The construction of permanent dollar swaplines for favoured countries institutionalised these inequalities at the centre of the dollar-centred financial system. A country with ambitions to expand its trading and financial relationships with the rest of the world, without being subordianted to the US, had a strong incentive to develop its own swaplines in parallel. China’s renminbi swapline arrangements have grown from its first six, signed in 2009, to 31 just before the pandemic, worth $500bn. Evidence suggests that the presence of China’s swaplines is directly related to increased renminbi trade. Argentina was the first country to draw on a renminbi swapline, in 2015, while Mongolia drew on the swapline the following year.

Collectively, these swapline networks now form the backbone of an emerging, increasingly regionalised financial system. Swapline arrangements are globally worth $1.9trn, and other “regional financing arrangements” $1.4trn. Both vastly exceed the IMF’s $1trn available for use in a financial emergency.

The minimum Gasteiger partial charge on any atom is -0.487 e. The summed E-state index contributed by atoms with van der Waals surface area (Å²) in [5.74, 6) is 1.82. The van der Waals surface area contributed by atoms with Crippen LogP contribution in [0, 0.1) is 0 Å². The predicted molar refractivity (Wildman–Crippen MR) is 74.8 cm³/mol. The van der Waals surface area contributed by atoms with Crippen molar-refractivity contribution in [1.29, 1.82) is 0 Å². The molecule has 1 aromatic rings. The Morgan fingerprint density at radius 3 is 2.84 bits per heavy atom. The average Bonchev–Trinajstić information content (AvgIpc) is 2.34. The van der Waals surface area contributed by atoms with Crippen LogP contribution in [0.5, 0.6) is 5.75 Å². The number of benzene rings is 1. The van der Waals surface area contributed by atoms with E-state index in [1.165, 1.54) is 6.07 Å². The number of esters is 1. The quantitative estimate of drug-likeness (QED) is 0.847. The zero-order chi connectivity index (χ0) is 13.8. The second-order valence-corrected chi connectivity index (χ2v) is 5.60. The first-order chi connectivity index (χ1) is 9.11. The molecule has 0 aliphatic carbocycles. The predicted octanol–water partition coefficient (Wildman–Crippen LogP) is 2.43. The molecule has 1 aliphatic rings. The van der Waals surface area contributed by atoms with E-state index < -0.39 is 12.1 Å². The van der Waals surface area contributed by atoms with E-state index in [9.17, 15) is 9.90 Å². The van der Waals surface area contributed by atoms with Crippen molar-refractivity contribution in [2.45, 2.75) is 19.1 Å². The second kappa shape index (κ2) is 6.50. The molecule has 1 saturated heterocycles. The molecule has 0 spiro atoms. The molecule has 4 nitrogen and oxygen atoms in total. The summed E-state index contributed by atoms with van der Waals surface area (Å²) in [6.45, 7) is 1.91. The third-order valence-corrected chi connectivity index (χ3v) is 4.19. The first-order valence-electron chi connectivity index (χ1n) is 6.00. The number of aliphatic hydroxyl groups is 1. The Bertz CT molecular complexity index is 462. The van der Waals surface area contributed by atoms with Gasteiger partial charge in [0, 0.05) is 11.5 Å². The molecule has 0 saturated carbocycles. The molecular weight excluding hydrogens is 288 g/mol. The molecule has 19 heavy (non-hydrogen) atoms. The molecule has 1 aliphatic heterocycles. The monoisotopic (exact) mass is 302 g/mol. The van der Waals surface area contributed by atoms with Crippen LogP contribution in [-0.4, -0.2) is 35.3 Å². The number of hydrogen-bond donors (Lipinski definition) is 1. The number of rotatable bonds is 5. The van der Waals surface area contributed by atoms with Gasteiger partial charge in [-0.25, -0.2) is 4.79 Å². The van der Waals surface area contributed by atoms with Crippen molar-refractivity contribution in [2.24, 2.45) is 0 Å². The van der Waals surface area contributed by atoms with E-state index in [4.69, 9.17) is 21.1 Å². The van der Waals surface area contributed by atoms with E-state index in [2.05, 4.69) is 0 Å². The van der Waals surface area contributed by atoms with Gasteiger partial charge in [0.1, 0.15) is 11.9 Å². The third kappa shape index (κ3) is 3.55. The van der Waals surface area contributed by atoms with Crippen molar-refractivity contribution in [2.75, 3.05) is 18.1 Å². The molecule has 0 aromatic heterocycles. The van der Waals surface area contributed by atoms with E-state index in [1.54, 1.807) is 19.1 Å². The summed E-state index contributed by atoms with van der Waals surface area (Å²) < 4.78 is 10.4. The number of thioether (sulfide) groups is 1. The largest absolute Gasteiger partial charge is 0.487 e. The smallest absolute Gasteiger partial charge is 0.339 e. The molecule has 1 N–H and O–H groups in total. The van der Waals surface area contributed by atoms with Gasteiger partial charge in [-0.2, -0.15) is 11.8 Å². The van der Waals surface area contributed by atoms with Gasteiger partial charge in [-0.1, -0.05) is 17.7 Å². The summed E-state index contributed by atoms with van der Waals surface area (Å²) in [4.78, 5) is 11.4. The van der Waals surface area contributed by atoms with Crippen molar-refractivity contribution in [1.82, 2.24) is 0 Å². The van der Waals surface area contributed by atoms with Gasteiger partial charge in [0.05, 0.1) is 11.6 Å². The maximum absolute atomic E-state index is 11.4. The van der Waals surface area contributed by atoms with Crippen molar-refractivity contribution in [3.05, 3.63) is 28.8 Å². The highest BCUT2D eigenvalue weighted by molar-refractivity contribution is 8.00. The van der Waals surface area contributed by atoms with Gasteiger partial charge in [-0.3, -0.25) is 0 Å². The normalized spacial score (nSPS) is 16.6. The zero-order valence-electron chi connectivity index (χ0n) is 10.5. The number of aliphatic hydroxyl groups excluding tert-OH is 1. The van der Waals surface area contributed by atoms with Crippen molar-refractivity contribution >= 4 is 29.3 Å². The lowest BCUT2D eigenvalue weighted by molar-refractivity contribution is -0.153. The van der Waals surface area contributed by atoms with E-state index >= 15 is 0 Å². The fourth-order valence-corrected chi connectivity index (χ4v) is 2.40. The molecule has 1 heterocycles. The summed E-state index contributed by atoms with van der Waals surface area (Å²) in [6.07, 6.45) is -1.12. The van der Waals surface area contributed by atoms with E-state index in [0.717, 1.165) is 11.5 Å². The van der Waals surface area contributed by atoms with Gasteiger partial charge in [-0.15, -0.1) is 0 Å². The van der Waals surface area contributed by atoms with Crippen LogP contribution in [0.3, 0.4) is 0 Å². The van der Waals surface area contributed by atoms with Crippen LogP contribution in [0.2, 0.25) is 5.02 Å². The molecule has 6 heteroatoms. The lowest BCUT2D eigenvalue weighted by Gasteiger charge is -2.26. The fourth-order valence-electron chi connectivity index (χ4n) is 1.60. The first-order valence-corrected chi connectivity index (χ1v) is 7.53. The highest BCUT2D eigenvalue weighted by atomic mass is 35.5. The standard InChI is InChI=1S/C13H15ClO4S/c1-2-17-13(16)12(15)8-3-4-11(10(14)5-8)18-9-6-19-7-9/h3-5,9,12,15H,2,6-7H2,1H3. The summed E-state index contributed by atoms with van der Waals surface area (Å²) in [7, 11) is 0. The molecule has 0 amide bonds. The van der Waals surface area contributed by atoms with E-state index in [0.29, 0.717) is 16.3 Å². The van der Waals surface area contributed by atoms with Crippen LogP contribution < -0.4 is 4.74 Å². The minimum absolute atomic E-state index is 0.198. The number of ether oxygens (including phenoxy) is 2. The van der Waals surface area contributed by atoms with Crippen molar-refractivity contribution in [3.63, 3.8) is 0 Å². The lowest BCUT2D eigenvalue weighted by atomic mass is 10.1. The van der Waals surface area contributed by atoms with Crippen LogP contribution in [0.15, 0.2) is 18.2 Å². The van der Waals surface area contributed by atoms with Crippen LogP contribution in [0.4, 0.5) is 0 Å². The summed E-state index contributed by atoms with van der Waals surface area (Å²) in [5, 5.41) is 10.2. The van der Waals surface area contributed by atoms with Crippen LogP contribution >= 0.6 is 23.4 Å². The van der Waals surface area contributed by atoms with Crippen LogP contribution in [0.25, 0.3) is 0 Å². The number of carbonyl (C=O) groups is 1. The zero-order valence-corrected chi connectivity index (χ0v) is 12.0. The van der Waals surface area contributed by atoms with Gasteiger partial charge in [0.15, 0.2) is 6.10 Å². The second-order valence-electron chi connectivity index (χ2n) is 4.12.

And while international flows of dollar-denominated finance have never recovered to their pre-crash levels, financial flows in Asia’s emerging market economies, driven primarily by China’s continuing growth, are more than double their previous size. The balance of flows still leans towards the dollar-centred advanced economies but the direction of travel is obvious. The post-crash dollar-centred financial system may be (in the words of the IMF) “more risk-sensitive” and “rational” than before, but additional stability has come at a price. The dollar’s grip may have tightened since 2008, but its effective reach is much reduced.

Within the dollar system the mere threat of swapline removal by the Fed is likely to be enough to provoke a financial market panic and force a government back into line. Outside of that dollar sphere, the power of the Fed is diminished. Operations beyond the dollar core of the system will depend on the more aggressive use of sanctions and other means of economic warfare, increasingly including cyberattacks. These aren’t the birth-pangs of a relatively stable new financial and monetary order, as the economist Zoltan Pozsar has suggested. The dollar’s global hegemony is fading, but in the place of mutually beneficial financial and global trading arrangements, regional currency blocs are forming, each guarded by a jealous and suspicious hegemon: the dollar, the euro and the renminbi. As each hegemon jostles for position in a crowded world, conflicts between them are all but guaranteed.